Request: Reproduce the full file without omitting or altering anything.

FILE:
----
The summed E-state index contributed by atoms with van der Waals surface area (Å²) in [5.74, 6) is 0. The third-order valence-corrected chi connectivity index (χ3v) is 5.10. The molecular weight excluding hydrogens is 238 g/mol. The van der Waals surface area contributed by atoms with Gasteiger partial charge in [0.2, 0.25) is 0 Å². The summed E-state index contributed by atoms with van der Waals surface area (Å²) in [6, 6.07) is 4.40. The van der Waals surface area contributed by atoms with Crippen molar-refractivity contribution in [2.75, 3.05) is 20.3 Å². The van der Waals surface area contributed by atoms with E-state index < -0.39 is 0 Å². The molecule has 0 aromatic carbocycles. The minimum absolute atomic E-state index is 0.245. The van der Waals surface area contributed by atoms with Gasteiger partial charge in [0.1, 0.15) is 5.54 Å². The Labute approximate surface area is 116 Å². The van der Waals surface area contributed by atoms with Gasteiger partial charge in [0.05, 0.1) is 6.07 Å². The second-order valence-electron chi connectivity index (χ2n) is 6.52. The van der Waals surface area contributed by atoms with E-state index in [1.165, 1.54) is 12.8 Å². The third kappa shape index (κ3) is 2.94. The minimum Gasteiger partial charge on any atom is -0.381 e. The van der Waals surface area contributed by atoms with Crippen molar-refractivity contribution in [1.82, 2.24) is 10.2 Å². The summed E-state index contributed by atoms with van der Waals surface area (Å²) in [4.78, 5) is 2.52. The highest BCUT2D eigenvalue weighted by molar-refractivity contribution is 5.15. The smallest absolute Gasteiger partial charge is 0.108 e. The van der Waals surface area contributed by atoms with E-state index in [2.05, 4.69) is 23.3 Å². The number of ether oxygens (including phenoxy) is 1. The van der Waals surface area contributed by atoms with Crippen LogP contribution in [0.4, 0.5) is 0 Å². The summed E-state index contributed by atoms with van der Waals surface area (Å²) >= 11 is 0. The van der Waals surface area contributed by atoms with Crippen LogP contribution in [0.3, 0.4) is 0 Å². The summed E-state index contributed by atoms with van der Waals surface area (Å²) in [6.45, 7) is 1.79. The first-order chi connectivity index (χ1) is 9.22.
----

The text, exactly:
The summed E-state index contributed by atoms with van der Waals surface area (Å²) in [5.74, 6) is 0. The third-order valence-corrected chi connectivity index (χ3v) is 5.10. The molecular weight excluding hydrogens is 238 g/mol. The van der Waals surface area contributed by atoms with Gasteiger partial charge in [0.2, 0.25) is 0 Å². The summed E-state index contributed by atoms with van der Waals surface area (Å²) in [6, 6.07) is 4.40. The van der Waals surface area contributed by atoms with Crippen molar-refractivity contribution in [2.75, 3.05) is 20.3 Å². The van der Waals surface area contributed by atoms with E-state index < -0.39 is 0 Å². The molecule has 0 aromatic carbocycles. The minimum absolute atomic E-state index is 0.245. The van der Waals surface area contributed by atoms with Gasteiger partial charge in [0.1, 0.15) is 5.54 Å². The Labute approximate surface area is 116 Å². The van der Waals surface area contributed by atoms with Gasteiger partial charge in [0.05, 0.1) is 6.07 Å². The second-order valence-electron chi connectivity index (χ2n) is 6.52. The van der Waals surface area contributed by atoms with E-state index in [1.165, 1.54) is 12.8 Å². The third kappa shape index (κ3) is 2.94. The minimum Gasteiger partial charge on any atom is -0.381 e. The van der Waals surface area contributed by atoms with Crippen molar-refractivity contribution in [1.82, 2.24) is 10.2 Å². The summed E-state index contributed by atoms with van der Waals surface area (Å²) in [4.78, 5) is 2.52. The highest BCUT2D eigenvalue weighted by molar-refractivity contribution is 5.15. The smallest absolute Gasteiger partial charge is 0.108 e. The van der Waals surface area contributed by atoms with E-state index in [2.05, 4.69) is 23.3 Å². The number of ether oxygens (including phenoxy) is 1. The van der Waals surface area contributed by atoms with Crippen LogP contribution in [0.4, 0.5) is 0 Å². The summed E-state index contributed by atoms with van der Waals surface area (Å²) >= 11 is 0. The van der Waals surface area contributed by atoms with Crippen LogP contribution in [0.3, 0.4) is 0 Å². The summed E-state index contributed by atoms with van der Waals surface area (Å²) in [6.45, 7) is 1.79. The first-order chi connectivity index (χ1) is 9.22.